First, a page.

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Sidney Eisenberger sends a donation and words of encouragement to Dr. King. He praises Dr. King's work, particularly the focus on political involvement. He humorously writes that he hopes that he will one day be so unconscious of color that he will "feel free to regard a negro auto driver with the same venomous hatred I give to white drivers."
Mr. Fishman, a disciple of Robert Ingersoll, praises Dr. King for a lecture he delivered at Orchestra Hall in Chicago Illinois. He concludes by comparing his personal religious beliefs to common pedagogy.
This unstamped post card comes from a writer who identifies himself as "Ole Dorky" and targets Dr. King and the American Civil Liberties Union as "Communist skum." The writer disagrees with the work of civil rights and believes that efforts are "making matters worse for negroes."
Dr. King references religious philosopher Henry Nelson Wieman regarding his views on science and knowing God. In part of this eight card series, Dr. King records Wieman's belief that "It is probable he can never be known completely; but we can increase our knowledge of Him by contemplation... and form scientific methods on the other."
"Washington Afro-American" Editor Chuck Stone forwards Rev. Wyatt Walker the resumes of individuals that might be suitable to work as a public relations specialist for the SCLC. He urges that Walker and Dr. King carefully examine the resumes and respond to "the more outstanding candidates."
This document is a draft of an addendum to a letter Dr. King had previously worked on and is addressed to "Dorothy." While most of this document centers on "support" and is based on form templates, Dr. King specifically mentions a "suggestion concerning 'Lil Abuer" [phonetic].
This document reviews the economic, political, and cultural disparity of Puerto Ricans. The authors explain the history of American imperialism in Puerto Rico and how Puerto Ricans have been mistreated in the United States, particularly in New York. Criticizing the Vietnam War, the authors suggest focusing the funding used abroad on community building.
The Western Christian Leadership Conference sends this pamphlet to potential participants and encourages registration for the Assembly Session in July, 1965. Dr. King is featured as the Mass Meeting Speaker.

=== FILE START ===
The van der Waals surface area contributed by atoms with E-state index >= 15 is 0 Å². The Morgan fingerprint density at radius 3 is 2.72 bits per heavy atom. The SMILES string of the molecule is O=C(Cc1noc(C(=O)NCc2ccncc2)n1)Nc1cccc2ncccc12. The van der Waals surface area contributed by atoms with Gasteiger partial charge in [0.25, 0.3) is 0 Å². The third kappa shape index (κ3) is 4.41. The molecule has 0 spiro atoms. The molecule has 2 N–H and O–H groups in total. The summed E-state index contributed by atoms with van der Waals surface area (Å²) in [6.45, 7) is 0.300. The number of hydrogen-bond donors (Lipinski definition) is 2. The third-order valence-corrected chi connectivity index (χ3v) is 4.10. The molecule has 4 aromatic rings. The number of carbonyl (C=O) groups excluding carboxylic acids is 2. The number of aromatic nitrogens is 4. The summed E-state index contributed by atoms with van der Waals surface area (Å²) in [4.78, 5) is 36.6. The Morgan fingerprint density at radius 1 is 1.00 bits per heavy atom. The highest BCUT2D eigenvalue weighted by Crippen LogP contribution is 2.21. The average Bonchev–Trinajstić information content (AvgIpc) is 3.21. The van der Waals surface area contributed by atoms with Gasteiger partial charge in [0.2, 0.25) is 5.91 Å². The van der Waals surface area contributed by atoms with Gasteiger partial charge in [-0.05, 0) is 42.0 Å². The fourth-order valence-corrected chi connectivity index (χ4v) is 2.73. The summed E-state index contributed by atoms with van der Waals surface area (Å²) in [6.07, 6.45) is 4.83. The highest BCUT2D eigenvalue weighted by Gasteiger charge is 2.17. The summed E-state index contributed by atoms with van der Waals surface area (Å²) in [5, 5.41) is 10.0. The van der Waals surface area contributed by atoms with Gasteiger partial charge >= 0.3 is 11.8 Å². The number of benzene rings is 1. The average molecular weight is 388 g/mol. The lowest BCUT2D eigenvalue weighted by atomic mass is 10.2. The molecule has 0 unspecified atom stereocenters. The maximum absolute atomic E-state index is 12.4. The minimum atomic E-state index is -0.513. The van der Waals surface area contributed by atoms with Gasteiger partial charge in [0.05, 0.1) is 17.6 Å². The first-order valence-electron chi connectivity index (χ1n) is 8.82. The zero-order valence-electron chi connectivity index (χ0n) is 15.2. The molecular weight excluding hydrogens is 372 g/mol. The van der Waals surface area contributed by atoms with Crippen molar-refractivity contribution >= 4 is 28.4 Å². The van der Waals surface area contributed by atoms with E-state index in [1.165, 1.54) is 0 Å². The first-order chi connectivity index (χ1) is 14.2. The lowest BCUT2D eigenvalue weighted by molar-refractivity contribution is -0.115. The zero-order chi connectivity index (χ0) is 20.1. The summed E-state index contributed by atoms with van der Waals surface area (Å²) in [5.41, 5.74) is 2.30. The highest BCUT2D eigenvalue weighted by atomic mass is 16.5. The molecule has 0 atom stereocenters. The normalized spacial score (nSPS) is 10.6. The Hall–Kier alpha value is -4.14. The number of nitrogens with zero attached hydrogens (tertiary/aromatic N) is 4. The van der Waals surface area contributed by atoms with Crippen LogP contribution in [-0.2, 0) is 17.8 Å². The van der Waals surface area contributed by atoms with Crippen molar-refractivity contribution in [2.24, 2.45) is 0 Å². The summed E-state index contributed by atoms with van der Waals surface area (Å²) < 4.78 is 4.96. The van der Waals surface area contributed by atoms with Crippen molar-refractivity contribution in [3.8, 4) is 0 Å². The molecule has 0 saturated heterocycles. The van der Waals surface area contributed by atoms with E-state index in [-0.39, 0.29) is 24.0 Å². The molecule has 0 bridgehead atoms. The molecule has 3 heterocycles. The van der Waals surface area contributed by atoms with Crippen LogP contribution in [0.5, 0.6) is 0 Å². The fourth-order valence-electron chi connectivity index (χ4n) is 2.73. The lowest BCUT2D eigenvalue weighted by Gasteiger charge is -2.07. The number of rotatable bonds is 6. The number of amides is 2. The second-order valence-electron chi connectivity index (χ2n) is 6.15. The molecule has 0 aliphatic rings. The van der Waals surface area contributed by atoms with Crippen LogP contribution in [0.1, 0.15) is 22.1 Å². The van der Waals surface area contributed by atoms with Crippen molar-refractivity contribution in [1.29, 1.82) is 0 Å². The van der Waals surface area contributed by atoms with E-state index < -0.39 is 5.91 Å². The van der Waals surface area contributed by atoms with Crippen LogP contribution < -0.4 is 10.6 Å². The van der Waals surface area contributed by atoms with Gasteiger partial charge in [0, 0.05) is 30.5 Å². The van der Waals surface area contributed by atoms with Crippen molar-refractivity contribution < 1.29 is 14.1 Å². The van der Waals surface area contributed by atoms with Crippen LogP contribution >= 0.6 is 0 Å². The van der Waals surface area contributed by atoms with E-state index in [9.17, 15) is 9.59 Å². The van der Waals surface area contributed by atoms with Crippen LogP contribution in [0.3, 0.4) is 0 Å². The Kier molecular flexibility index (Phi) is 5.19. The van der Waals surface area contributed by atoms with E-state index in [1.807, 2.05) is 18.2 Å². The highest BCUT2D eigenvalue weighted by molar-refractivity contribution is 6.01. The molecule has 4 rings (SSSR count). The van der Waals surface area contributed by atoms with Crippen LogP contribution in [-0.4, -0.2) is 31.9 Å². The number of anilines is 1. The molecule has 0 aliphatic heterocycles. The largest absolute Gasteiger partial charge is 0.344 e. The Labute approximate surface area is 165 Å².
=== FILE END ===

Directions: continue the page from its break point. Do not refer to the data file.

In this first of a two-part article for the New York Amsterdam News, Dr. King writes about the circumstances surrounding SCLC’s decision to develop Project C, a campaign confronting racial injustice in Birmingham. Three factors led to the decision. First, the city was the home of the Alabama Christian Movement for Human Rights, SCLC’s strongest affiliate. Second, Birmingham represented the hard-core segregationist South. And third, the South’s largest industrial center was suffering economically from the loss of vital industry and its poor image on race relations.
Mr. Fagan, Executive Director of the Fellowship Commission, requests Dr. King?s suggestion for nominees for the 1967 National Fellowship Award. As a former award recipient, Dr. King's opinion and advice is highly valued.
This book outline lists the chapters and contributing authors of the publication "Education and the Urban Poor." The authors represented include educational professionals from all over the country including Robert L. Green, Associate Professor at Michigan State University and Education Director for the SCLC. Dr. King is listed as the author of Chapter Two entitled "Education and the Negro Revolution."
Rev. Rogers writes to SCLC affiliates in Alabama, Georgia and Mississippi informing them that Dr. King, Rev. Ralph Abernathy, and others will begin serving a 5-day jail sentence in Jefferson County Jail for violating an injunction forbidding them to march on Good Friday or Easter Sunday. He requests that all affiliates meet in Birmingham, Alabama to show support.
Dr. King reflects on the virgin birth of Jesus and how this attribute was used to contextualize his "uniqueness." This reflection later appeared in his essay entitled "What Experiences of Christians Living in the Early Christian Century Led to the Christian Doctrines of the Divine Sonship of Jesus, the Virgin Birth, and the Bodily Resurrection" that he completed during his time at Crozer Theological Seminary.
Dr. King summarizes a biblical passage from the Book of John, in which he describes "inquiring Greeks" from a rich heritage who came to Philip and made the simple request, "sir, we would see Jesus." These words are also the title of one of Dr. King's sermons delivered at Ebenezer Baptist Church.
Dr. King writes on the "soul" and the "world" as two ideas of reason. He speaks to the human tendency to apply the categories of quantity, quality, relation, and modality to our understanding of the self. King ends these notes by contemplating "two absolutely contradictory propositions [that] seem to be established by the refutation of the other."
35 year-old Juanita Turner writes Dr. and Mrs. King seeking help in her time of crisis. She has lived in Chicago for 12 years and suffers from epilepsy. She needs help finding a trustworthy attorney, a dependable doctor, and basic necessities.
This press release informs individuals about Dr. King's upcoming appearance on the NBC-TV "Tonight" show with Harry Belafonte.